As well as capturing high points in the church’s history, 100 Years on The Street takes a candid look at the challenges it has faced. This includes the struggle to break out of rigid traditions and tensions between conservative and progressive groups within the church.

After a low point in the early 90s, the church underwent a rejuvenation, and today around 800 people worship at The Street every week. The Street focuses on cultivating an intimate, authentic, and supportive church community, and has a growing programme of local ministries, and overseas missions, to the poor and vulnerable. The congregation is growing quickly, and there are plans to establish new gatherings across the Wellington region.

“In many ways, we are returning to our roots. We want to build a community where you can come as you are, without judgment, be transformed by the love of God, and empowered to make a difference in the world. What hasn’t changed, and we pray never will, is our central focus on Jesus Christ as our Saviour and the hope for a broken world,” says Field.

The book: 100 Years on The Street

In hardcover and beautifully bound with a ribbon book marker, 100 Years on The Street is a wonderful story of God’s grace and the distinctive journey of a New Zealand church through the generations. The 550-page book features over 300 black and white and colour photos, and alongside the historical narrative is full of inspiring testimonies and anecdotes.

100 Years on The Street can be purchased at our City location in Hania St., Mt. Victoria, after Sunday services, or by writing to Harvey. The book is sold on a not-for-profit basis.

Harvey Rees-Thomas
The author, Harvey Rees-Thomas

After teaching in various secondary schools and employment in systems sales and marketing with IBM New Zealand, Harvey Rees-Thomas was appointed Principal of Onslow College (1977), then Headmaster, Wellington College (1979-1995).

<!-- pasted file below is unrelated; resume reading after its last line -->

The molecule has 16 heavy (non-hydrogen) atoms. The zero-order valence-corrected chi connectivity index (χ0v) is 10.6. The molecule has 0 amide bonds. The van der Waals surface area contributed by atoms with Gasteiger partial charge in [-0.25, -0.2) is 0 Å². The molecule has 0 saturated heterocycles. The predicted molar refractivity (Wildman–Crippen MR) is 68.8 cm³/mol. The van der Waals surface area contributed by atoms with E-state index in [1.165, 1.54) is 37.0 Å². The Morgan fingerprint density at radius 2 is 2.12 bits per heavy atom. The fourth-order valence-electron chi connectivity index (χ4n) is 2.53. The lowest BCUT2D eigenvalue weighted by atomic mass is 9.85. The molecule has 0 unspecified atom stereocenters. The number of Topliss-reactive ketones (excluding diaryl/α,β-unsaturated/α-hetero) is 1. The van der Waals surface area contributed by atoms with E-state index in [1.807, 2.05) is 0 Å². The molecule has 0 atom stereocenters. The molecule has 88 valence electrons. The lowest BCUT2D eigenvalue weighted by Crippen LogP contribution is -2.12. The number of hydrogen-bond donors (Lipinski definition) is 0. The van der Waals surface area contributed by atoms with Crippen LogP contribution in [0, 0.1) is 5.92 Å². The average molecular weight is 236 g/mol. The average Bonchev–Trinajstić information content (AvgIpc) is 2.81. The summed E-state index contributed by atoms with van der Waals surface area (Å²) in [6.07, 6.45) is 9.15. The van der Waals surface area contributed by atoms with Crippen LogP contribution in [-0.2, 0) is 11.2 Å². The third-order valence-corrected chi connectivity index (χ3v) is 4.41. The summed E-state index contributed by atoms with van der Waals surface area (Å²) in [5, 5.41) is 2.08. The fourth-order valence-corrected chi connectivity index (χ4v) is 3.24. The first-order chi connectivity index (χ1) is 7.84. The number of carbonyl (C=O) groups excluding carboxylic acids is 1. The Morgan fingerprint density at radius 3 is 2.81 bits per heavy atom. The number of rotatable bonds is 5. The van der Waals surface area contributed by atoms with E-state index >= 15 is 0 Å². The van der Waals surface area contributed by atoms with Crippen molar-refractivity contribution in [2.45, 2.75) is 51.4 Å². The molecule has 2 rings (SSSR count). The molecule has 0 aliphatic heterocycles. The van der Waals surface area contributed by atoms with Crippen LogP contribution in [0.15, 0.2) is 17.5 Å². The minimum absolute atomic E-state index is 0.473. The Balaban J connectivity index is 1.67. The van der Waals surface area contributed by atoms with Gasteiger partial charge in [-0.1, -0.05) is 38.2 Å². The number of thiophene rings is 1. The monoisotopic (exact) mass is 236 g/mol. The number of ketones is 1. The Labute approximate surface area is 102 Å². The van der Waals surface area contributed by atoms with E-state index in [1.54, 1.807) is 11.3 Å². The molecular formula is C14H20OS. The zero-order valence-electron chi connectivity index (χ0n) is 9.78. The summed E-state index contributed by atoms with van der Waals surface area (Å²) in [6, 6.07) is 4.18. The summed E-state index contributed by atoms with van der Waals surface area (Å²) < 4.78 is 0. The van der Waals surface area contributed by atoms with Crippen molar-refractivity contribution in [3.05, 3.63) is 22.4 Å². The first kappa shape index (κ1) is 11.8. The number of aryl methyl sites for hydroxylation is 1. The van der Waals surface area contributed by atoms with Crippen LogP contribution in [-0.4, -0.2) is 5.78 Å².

In mid-1995 he joined Ernst & Young New Zealand as Director Human Resources. He took leave on three occasions to lead schools during periods of restoration and change. The schools were Hutt International Boys’ School, Kings’ School (Auckland) and St Andrew’s College (Christchurch).

An elder of Elizabeth Street Chapel and The Street City Church from 1968 to 2009, Harvey was the founding Chairman of the Ronald McDonald House, Wellington (eleven years); Past President of the Bible Society of NZ and, also, Scripture Union in NZ; and Chairman of HCJB New Zealand. From 2001 to 2015 he chaired the board of a group of investment companies based in Auckland.

Harvey and Jeniffer have five married children, 16 grandchildren and two great grandsons.

Jeniffer has spent her whole life associated with Tory Street Hall through to The Street City Church. Her knowledge of the people and events of the church has been the mainstay of this work.

Author: Gayann

Gayann and her husband, Stephen, have provided web design and email communication support to NZCN since 2006. Gayann homeschooled their two children for nine years before she was ‘made redundant’ and officially joined our staff. Stephen and Gayann currently fellowship at The Upper Room, in Newmarket.